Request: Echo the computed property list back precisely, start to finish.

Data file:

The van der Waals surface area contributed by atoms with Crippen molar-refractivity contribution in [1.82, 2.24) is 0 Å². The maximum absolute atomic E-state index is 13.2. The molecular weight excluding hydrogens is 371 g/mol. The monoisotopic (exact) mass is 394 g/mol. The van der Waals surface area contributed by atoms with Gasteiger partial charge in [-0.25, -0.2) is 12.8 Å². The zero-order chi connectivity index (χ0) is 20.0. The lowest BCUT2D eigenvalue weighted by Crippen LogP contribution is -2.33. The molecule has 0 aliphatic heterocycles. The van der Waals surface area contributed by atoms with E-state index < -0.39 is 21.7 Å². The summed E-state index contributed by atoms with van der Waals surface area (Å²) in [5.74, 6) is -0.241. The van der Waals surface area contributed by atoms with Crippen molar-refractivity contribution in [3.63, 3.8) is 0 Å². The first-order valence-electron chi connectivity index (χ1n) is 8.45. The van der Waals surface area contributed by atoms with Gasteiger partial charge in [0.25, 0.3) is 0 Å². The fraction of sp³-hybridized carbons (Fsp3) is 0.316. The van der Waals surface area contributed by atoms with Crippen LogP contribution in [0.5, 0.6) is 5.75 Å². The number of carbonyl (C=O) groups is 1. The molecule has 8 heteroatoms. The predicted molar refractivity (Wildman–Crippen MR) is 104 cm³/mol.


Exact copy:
The van der Waals surface area contributed by atoms with Crippen molar-refractivity contribution in [1.82, 2.24) is 0 Å². The maximum absolute atomic E-state index is 13.2. The molecular weight excluding hydrogens is 371 g/mol. The monoisotopic (exact) mass is 394 g/mol. The van der Waals surface area contributed by atoms with Gasteiger partial charge in [-0.25, -0.2) is 12.8 Å². The zero-order chi connectivity index (χ0) is 20.0. The lowest BCUT2D eigenvalue weighted by Crippen LogP contribution is -2.33. The molecule has 0 aliphatic heterocycles. The van der Waals surface area contributed by atoms with E-state index < -0.39 is 21.7 Å². The summed E-state index contributed by atoms with van der Waals surface area (Å²) in [5.74, 6) is -0.241. The van der Waals surface area contributed by atoms with Crippen molar-refractivity contribution in [3.63, 3.8) is 0 Å². The first-order valence-electron chi connectivity index (χ1n) is 8.45. The van der Waals surface area contributed by atoms with Gasteiger partial charge in [0.25, 0.3) is 0 Å². The fraction of sp³-hybridized carbons (Fsp3) is 0.316. The van der Waals surface area contributed by atoms with Crippen LogP contribution in [0.5, 0.6) is 5.75 Å². The number of carbonyl (C=O) groups is 1. The molecule has 8 heteroatoms. The predicted molar refractivity (Wildman–Crippen MR) is 104 cm³/mol.